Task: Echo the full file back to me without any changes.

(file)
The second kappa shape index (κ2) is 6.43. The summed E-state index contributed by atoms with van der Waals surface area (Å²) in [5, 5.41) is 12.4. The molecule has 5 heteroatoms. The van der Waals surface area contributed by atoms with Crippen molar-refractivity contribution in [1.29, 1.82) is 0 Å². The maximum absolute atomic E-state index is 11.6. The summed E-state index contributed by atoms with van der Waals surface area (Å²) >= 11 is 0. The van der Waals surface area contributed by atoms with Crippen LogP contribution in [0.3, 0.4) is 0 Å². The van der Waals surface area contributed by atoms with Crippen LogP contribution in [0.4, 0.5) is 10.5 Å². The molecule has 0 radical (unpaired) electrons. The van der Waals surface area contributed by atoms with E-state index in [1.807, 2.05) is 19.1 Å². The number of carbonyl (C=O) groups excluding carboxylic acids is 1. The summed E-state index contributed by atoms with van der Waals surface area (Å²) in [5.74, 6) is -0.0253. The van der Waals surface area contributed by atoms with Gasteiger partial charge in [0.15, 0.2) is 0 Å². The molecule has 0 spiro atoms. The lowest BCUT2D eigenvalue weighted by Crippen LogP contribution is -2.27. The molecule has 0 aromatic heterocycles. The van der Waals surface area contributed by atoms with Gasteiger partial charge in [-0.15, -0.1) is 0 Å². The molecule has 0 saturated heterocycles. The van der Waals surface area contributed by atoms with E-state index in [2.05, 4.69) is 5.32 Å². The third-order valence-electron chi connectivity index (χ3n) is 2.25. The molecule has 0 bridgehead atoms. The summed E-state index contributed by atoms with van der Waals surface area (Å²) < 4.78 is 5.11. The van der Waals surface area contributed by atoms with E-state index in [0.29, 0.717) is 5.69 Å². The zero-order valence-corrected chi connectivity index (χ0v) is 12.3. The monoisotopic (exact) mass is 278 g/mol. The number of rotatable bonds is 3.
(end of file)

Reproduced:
The second kappa shape index (κ2) is 6.43. The summed E-state index contributed by atoms with van der Waals surface area (Å²) in [5, 5.41) is 12.4. The molecule has 5 heteroatoms. The van der Waals surface area contributed by atoms with Crippen molar-refractivity contribution in [1.29, 1.82) is 0 Å². The maximum absolute atomic E-state index is 11.6. The summed E-state index contributed by atoms with van der Waals surface area (Å²) >= 11 is 0. The van der Waals surface area contributed by atoms with Crippen LogP contribution in [0.3, 0.4) is 0 Å². The van der Waals surface area contributed by atoms with Crippen LogP contribution in [0.4, 0.5) is 10.5 Å². The molecule has 0 radical (unpaired) electrons. The van der Waals surface area contributed by atoms with E-state index in [1.807, 2.05) is 19.1 Å². The number of carbonyl (C=O) groups excluding carboxylic acids is 1. The summed E-state index contributed by atoms with van der Waals surface area (Å²) in [5.74, 6) is -0.0253. The van der Waals surface area contributed by atoms with Gasteiger partial charge in [0.15, 0.2) is 0 Å². The molecule has 0 spiro atoms. The lowest BCUT2D eigenvalue weighted by Crippen LogP contribution is -2.27. The molecule has 0 aromatic heterocycles. The van der Waals surface area contributed by atoms with Gasteiger partial charge in [-0.15, -0.1) is 0 Å². The molecule has 0 saturated heterocycles. The van der Waals surface area contributed by atoms with E-state index in [2.05, 4.69) is 5.32 Å². The third-order valence-electron chi connectivity index (χ3n) is 2.25. The molecule has 0 bridgehead atoms. The summed E-state index contributed by atoms with van der Waals surface area (Å²) < 4.78 is 5.11. The van der Waals surface area contributed by atoms with E-state index in [0.29, 0.717) is 5.69 Å². The zero-order valence-corrected chi connectivity index (χ0v) is 12.3. The monoisotopic (exact) mass is 278 g/mol. The number of rotatable bonds is 3.